‘Gardens of Stone’ started out as a simple ghostwriting project for Michael Wright, who was commissioned to turn the recollections of Stephen Grady, an English schoolboy in the French Resistance, into a full-length memoir. Such was the success of the collaboration between the 87-year-old war hero and the 47-year-old writer that the co-authored book became the subject of a bidding war between several publishers, a Sunday Times top-ten bestseller and one of the highest-rated memoirs on Amazon.
At best, ghostwriting is the process by which a paid writer turns the base metal of someone else’s memories or imaginings into literary gold. Some writers dedicate their lives to this arcane craft; others intersperse work on the occasional ghosted work with their own literary output.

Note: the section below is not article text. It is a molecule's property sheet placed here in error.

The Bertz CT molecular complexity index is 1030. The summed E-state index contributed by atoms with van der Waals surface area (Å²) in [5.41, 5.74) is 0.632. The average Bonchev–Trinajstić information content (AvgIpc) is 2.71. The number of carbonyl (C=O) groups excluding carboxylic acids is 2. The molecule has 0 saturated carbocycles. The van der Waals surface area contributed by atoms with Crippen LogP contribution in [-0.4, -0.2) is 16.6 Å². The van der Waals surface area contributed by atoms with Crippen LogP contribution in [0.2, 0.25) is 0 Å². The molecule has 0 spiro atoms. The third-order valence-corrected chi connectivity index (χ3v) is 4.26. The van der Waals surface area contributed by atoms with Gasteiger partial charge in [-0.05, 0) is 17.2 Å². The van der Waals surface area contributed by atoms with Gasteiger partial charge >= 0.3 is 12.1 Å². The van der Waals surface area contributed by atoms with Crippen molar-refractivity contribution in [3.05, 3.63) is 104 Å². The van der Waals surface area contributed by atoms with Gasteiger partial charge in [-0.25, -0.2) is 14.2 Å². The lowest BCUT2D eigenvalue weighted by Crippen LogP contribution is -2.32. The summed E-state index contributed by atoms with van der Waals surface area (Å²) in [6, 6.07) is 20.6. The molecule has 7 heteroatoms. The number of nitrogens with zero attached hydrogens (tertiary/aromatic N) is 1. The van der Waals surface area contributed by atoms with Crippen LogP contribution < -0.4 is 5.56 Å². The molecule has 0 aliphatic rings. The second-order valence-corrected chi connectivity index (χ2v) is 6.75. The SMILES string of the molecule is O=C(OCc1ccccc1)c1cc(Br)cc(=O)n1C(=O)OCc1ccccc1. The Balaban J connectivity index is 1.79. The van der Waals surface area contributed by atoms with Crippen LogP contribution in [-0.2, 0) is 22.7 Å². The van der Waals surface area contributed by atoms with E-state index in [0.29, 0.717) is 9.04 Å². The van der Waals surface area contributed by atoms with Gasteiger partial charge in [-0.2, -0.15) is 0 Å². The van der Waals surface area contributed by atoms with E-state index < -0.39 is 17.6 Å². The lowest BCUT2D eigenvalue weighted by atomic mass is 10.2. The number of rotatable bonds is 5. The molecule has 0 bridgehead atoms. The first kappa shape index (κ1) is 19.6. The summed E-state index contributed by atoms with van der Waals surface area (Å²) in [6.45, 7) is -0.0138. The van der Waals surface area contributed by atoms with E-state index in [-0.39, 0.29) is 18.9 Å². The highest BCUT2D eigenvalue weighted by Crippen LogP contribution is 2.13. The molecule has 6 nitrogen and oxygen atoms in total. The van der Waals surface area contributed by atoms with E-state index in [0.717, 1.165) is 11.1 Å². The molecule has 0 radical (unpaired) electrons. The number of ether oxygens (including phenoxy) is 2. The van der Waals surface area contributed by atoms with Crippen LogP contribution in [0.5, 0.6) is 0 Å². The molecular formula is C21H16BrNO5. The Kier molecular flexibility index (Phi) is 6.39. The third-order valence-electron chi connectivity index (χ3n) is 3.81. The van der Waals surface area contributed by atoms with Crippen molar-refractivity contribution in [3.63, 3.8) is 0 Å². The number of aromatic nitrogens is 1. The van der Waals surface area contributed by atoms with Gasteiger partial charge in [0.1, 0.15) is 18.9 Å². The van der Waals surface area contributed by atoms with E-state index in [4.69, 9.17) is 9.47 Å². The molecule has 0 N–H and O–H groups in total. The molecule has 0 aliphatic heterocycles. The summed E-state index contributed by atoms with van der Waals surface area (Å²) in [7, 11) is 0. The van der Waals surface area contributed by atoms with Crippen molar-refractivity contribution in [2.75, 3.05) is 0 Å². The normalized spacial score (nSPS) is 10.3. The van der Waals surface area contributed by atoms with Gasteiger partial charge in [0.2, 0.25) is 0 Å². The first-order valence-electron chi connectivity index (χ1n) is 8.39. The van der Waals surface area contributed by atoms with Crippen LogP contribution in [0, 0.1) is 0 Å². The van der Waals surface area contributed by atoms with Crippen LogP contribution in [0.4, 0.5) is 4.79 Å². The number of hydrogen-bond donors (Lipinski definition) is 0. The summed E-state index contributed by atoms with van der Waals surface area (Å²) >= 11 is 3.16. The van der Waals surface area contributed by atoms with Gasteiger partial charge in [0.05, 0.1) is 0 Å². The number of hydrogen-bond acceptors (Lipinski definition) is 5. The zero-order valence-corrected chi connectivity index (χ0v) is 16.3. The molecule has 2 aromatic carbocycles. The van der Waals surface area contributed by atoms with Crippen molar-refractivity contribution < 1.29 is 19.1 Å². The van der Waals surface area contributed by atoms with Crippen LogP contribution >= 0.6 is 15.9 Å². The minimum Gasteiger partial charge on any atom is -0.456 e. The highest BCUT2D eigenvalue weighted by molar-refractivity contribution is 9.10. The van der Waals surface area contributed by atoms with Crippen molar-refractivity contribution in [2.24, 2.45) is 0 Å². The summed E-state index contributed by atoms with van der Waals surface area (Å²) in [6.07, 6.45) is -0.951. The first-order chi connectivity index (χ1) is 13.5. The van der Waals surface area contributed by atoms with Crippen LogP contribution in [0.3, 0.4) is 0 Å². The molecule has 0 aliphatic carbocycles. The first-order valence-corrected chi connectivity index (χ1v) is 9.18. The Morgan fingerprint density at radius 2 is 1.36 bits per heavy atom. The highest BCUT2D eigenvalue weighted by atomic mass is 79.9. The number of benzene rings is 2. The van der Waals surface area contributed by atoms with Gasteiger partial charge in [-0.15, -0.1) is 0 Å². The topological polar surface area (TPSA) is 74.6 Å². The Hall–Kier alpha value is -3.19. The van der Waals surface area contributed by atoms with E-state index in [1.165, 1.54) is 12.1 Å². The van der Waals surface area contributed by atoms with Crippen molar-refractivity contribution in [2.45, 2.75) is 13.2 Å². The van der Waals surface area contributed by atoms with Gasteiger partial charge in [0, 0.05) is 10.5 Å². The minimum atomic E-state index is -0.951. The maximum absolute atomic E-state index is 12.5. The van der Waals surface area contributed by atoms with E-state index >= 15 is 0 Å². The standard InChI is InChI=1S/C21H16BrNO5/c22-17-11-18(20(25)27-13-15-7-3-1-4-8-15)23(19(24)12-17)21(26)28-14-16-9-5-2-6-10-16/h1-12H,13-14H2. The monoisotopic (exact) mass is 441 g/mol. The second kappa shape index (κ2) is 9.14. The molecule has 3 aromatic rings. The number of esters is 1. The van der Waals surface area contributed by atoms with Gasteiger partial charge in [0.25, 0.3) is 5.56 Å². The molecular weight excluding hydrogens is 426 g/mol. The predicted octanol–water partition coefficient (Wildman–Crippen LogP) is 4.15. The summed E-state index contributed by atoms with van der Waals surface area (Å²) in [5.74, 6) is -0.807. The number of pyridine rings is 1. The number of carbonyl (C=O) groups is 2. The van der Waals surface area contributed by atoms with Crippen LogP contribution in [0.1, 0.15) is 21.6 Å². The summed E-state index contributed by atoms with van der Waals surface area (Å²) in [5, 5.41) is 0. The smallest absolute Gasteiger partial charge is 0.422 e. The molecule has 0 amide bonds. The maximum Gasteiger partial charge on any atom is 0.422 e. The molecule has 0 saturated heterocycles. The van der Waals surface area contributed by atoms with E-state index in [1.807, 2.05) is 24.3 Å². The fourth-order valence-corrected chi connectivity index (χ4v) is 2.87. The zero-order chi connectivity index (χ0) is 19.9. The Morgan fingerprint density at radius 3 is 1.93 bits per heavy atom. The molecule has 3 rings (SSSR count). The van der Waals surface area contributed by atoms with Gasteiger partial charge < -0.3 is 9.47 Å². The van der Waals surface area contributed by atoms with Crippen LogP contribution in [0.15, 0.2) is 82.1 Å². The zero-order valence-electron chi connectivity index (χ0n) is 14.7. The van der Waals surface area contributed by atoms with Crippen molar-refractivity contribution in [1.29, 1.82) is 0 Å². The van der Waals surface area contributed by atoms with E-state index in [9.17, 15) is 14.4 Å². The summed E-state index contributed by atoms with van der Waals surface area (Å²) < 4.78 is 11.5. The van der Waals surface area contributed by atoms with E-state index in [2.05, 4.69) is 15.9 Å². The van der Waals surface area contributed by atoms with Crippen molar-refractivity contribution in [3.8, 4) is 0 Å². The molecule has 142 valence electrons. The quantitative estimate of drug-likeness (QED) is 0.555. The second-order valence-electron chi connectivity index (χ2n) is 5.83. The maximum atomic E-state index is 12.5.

Writing books that will sell is a difficult art, and Michael Wright is open to proposals for ghosted works, on a commercial basis. In other words, an approach that begins: “Will you please help me write my life story on spec, because I’m sure it’s going to be a bestseller and I’ll give you a share of the royalties” is unlikely to bear fruit. Whereas one that opens with “Here’s a pile of cash. Is it enough for you to consider writing the story of my grandfather’s time in the haberdashery department of an obscure Welsh department store in the 1930s?” has a sporting chance of a response, especially if it happens to coincide with an unusually painful bill from the French social security department.